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Woodburner

Where to move to?

We're slap bang in the middle of Essex atm, in a currently rural area, but the writing is on the wall, so need to find somewhere with similar or cheaper prices, that's not likely to be developed for 20+ years. Thinking about south Wales or the west country, but it depends on house prices. I am having no luck at finding any summaries of prices.

What might I get for 200-250k in say Glamorgan or Devon?
Ty Gwyn

Last year there was a 5acre smallholding near here,asking price 215,000,believe it sold for less,2 bed single storey cottage,
But this is West Wales,try Evans Bros,Morgan and Davies,Lampeter for a guide
Rob R

Incidentally, what is the draw of Wales/the Southwest? as opposed to the rest of the UK. Half of downsizer seem to come from those areas.
Lorrainelovesplants

the weather was the draw for us........

and tbh the house prices are virtually the same here as they were in a reasonable area in Glasgow suburbs/semi-rural.
Treacodactyl

Incidentally, what is the draw of Wales/the Southwest? as opposed to the rest of the UK. Half of downsizer seem to come from those areas.


For us it is the access to the coast, the warmer weather, higher rainfall, less built up surroundings and cheaper housing than some other areas.

Having said that parts of Wales seem much cheaper than the cheap parts of Devon if you're after a few acres with the property. Have a rummage around Prime Location or Right Move.
alice

http://www.lowsorkney.co.uk/search_results.asp?area=0&type=7&bedrooms=0&min_price=0&max_price=250000&name=&Submit=Search+Properties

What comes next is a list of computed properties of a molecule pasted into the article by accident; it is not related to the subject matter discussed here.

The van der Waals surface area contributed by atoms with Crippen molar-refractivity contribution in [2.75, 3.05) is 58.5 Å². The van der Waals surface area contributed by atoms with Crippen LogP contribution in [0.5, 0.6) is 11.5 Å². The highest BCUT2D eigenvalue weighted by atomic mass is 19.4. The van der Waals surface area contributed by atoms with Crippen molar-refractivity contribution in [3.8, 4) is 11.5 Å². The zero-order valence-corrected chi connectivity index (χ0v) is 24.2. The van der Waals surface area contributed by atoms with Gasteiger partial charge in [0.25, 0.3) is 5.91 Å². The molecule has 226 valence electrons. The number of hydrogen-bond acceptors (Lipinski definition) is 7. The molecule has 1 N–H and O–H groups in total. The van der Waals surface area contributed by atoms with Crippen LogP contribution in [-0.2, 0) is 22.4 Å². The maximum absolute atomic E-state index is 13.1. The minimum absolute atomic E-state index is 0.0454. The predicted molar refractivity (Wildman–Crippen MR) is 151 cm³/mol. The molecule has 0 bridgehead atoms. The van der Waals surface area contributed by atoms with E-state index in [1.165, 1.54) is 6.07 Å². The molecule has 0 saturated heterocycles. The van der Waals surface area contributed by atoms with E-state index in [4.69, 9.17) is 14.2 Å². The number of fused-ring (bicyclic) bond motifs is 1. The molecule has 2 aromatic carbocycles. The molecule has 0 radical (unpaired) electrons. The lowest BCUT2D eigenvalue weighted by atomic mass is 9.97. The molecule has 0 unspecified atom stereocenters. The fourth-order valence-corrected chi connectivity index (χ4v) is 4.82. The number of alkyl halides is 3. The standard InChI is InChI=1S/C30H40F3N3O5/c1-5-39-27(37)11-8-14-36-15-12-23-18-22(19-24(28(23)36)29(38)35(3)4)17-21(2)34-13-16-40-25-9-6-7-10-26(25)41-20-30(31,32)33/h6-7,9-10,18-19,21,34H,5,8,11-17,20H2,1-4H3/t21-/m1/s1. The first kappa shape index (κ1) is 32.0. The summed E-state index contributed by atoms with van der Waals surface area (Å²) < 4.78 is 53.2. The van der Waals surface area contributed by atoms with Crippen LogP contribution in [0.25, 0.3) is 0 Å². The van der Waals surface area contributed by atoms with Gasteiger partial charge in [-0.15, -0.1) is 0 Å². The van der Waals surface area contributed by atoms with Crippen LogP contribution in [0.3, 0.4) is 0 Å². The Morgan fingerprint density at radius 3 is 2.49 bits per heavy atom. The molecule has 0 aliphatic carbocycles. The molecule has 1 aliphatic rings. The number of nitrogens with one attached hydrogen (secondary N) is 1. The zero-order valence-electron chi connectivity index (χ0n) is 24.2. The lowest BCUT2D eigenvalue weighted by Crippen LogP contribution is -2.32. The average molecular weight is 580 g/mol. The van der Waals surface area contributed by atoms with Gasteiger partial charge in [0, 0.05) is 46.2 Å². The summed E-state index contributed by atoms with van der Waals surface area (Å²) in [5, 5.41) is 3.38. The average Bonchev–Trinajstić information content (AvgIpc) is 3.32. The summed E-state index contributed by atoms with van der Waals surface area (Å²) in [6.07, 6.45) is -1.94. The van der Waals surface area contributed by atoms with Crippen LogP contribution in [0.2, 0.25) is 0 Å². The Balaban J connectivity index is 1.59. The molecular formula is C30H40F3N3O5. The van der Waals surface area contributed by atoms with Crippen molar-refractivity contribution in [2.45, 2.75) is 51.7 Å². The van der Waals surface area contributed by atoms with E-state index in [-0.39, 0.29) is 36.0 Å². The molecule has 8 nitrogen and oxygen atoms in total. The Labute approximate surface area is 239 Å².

Of course, you'll need your vest Smile
Woodburner

I don't want to go further north, nor does Mum - longer nights and colder. South of the Thames is (correct me if I'm wrong) even more commuterland than Essex, also west of London til you get to the west country, but Cornwall is (again correct me if I'm wrong) definitely too expensive with the 'second home' market pushing prices up.

Mum is quite keen on the Cardiff hinterland, and so am I now I've found some prices Wink but I'd still like to know how other areas compare. Looks like I'm going to have to trawl through property sites, like I was for south wales last night. (Thanks for the info Ty Gwyn. Smile )
Northern_Lad

I don't want to go further north, nor does Mum - longer nights and colder. ...


No, the further north you go the longer the days and the shorter the nights.
gil

I don't want to go further north, nor does Mum - longer nights and colder. ...

No, the further north you go the longer the days and the shorter the nights.

In summer, yes, days are longer. But winter nights are longer.
Northern_Lad

I don't want to go further north, nor does Mum - longer nights and colder. ...

No, the further north you go the longer the days and the shorter the nights.

In summer, yes, days are longer. But winter nights are longer.

Well, I was as accurate as Woodburner - and summer's when it counts for me.
Lorrainelovesplants

And its a long winter in Scotland (and cold) Sad
I dont regret moving further south for this reason alone (although i can thing of a lot of other reasons)
Nicky Colour it green

Incidentally, what is the draw of Wales/the Southwest? as opposed to the rest of the UK. Half of downsizer seem to come from those areas.

I've pretty much always lived here.

you wont get much for your money in South Devon - house prices are terrible here - North Devon prolly much cheaper.
Ecocentric

As Ty Gwyn indicated, prices are cheaper in West Wales than, say the hinterlands of any large settlement areas partly due to it not being commutable to anywhere. Isolation from essential services eg medical etc should be considered. Also check the land carefully or, like us, you may end up with "more bog for your bucks".. Embarassed alice

I don't want to go further north, nor does Mum - longer nights and colder. ...

No, the further north you go the longer the days and the shorter the nights.